Especially in the case where some of these are taken from the big open wild and put in fish tanks (albeit some are large but still you can't compare it to what they once had). That goes for the same whether it pertains to a lizard or a whale. That is, in essence, what the domestication of an animal is. We take, breed, choose, breed and repeat until we have what we want in an animal (usually tame and good genetics is what breeders attempt to achieve) and then people work to continually ‘better’ the species through breeding.


IMO it is no different than what we have done for 1000s of years.
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post #10 of 28 (permalink) Old 06-02-2011, 10:01 AM
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Tame/domestic animals are animals that have been domesticated for many,many,many years and that have been living alongside humans for years. The first pet rats existed in the 1800's. And then look at dogs and cats,they have also been around for YEARS.

I am not against keeping some animals (reptiles and the like),but things like monkeys and apes and tigers and fixes,those are NOT pets. Keeping reptiles is generally a newer "hobby" compared to dogs and cats.




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post #11 of 28 (permalink) Old 06-02-2011, 11:55 AM
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I agree. They have been around for hundreds of years. My only point was that it started somewhere. Just because we (ourselves) were not alive at that point doesn't make it any different.


I own chinchillas and would be horrified if someone said that they were shocked I owned one and that I shouldn't cage them, I'm terrible for doing so, etc. As I'm sure thousands upon thousands of chins owners would feel the same across the U.S. They only came to the United States in 1923 for fur farming. They didn't even hit their popularity as pets until almost the 1960s. To me, that is still extremely new as are a lot of other pets. Chinchillas are only an example.


Monkeys, apes, tigers, bears, are not pets? Well to some they are. I don't want one, nor would I ever. Personally, I do not want to get eaten and their wild instincts are still ingrained really well. They are way bigger than me and the potential to getting eaten or killed is high. Heck even dogs can kill people. But a prairie dog isn't any of those things and it is indeed a rodent. It is also native in the U.S. so it isn't even like we took it from somewhere else like so many of our domesticated animals.


That was my only point. Domestication has to start somewhere.

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post #12 of 28 (permalink) Old 06-02-2011, 04:41 PM
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Because snakes, horses, rats, birds, chinchillas, mice, guinea pigs, lizards, fish, sugar gliders, rabbits and so on just came wrapped up in a little domesticated package right?

And because dogs and cats started out as domesticated pets right?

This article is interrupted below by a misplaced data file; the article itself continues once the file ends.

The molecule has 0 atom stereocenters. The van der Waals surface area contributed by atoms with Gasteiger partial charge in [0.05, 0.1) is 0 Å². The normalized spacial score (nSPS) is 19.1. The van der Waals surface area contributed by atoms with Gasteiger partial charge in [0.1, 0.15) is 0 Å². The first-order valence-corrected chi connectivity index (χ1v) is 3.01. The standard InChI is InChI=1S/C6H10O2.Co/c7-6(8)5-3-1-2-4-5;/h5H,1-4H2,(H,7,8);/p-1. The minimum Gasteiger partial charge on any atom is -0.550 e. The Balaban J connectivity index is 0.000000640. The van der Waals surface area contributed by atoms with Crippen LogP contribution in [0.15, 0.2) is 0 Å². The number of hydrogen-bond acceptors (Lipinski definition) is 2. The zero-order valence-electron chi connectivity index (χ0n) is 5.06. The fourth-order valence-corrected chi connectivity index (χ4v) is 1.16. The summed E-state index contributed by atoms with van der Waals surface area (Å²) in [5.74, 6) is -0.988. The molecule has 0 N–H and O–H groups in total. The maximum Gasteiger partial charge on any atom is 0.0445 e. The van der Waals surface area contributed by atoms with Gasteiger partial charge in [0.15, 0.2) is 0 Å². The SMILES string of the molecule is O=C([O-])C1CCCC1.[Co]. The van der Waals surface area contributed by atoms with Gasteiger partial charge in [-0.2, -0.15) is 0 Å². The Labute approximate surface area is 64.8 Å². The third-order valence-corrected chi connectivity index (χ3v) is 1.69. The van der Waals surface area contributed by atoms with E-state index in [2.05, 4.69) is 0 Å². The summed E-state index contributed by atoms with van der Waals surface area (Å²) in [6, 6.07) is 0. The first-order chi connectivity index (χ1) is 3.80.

If they make great pets, why not? Even if not, if you have a license and can properly care for the animal, whats the problem? My ex teacher owns a red tail hawk. One that is greatly cared for and that he hunts with.
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post #13 of 28 (permalink) Old 06-02-2011, 04:49 PM
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Quote:
Originally Posted by Ratchilla View Post
I agree. They have been around for hundreds of years. My only point was that it started somewhere. Just because we (ourselves) were not alive at that point doesn't make it any different.
Well said. Truth be told...most pets aren't domestic at all. Many reptiles, rodents, small mammals, and birds still exist in the wild today and haven't changed at all. When I was breeding rats, a guy came into a rat forum with his pet rat that he actually found in the wild. The difference was his parents were wild. He actually looked very similar to one of my gals which was born from show rats. There are actually quite a few wild native snakes in my area that are kept as pets.
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post #14 of 28 (permalink) Old 06-02-2011, 04:55 PM
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I keep a pet that has not been domesticated...a scorpion.

There are differences between wild animals and domestic animals though...wolves and dogs are not the same. Even wolf hybrids can act quite different then domestic dogs.




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post #15 of 28 (permalink) Old 06-02-2011, 05:00 PM
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I keep a pet that has not been domesticated...a scorpion.
bahahahaha much braver than I. I see them at the zoo a lot and you can touch them. I'm always too scared

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There are differences between wild animals and domestic animals though...wolves and dogs are not the same. Even wolf hybrids can act quite different then domestic dogs.
Thats what I'm trying to say though. Many wild animals are kept as pets. Few are actually domestic so to say. Tame is the word. There are some wild domestic animals and tame wild animals in today's world.